[NOTE: The authors of this paper found critical errors in their methodology after it was presented and published at the workshop and asked to withdraw the paper from the proceedings. As such, in the current version, we mark the paper as incorrect to help future research not repeating the same mistakes. We hope the authors will repeat their measurements with a fixed approach in future.]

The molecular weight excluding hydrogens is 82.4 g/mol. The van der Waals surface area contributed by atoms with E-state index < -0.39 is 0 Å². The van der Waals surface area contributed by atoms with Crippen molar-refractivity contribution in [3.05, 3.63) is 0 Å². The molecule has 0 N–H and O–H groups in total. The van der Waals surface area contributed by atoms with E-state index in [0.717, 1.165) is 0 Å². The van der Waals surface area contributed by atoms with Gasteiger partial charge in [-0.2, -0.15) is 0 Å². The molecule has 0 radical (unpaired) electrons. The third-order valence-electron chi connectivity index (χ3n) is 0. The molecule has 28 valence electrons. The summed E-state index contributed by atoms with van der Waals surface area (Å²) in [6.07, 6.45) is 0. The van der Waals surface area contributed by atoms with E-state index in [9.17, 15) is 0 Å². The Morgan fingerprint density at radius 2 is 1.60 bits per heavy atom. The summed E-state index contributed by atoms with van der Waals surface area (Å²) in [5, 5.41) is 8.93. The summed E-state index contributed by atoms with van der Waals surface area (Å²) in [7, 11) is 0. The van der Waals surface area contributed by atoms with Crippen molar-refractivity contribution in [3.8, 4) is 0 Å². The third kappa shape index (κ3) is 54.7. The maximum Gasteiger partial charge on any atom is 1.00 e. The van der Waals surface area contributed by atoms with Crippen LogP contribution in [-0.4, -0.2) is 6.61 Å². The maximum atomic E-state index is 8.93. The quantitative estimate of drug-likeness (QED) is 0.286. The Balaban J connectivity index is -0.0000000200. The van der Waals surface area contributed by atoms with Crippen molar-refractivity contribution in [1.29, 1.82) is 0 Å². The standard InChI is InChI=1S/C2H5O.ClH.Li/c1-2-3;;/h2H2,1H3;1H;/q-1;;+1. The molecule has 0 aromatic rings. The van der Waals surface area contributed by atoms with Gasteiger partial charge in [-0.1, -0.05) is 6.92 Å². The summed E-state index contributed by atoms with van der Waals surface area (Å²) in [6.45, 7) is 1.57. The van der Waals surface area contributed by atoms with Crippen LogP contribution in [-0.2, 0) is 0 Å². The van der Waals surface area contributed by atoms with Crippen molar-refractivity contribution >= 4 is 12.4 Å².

Browser extensions are add-ons that aim to enhance the functionality of native Web applications on the client side. They intend to provide a rich end-user experience by leveraging feature-rich privileged JavaScript APIs, otherwise inaccessible for native applications. However, numerous large-scale investigations have also reported that extensions often indulge in malicious activities by exploiting access to these privileged APIs such as ad injection, stealing privacy-sensitive data, user fingerprinting, spying user activities on the Web, and malware distribution. In this work, we instead focus on tampering with security headers. To that end, we analyze over 186K Chrome extensions, publicly available on the Chrome Web Store, to detect extensions that actively intercept requests and responses and tamper with their security headers by either injecting, dropping, or modifying them, thereby undermining the security guarantees that these headers typically provide. We propose an automated framework to detect such extensions by leveraging a combination of static and dynamic analysis techniques. We evaluate our proposed methodology by investigating the extensions’ behavior against Tranco Top 100 domains and domains targeted explicitly by the extensions under test and report our findings. We observe that over 2.4K extensions actively tamper with at least one security header, undermining the purpose of the server-delivered, client-enforced security headers.

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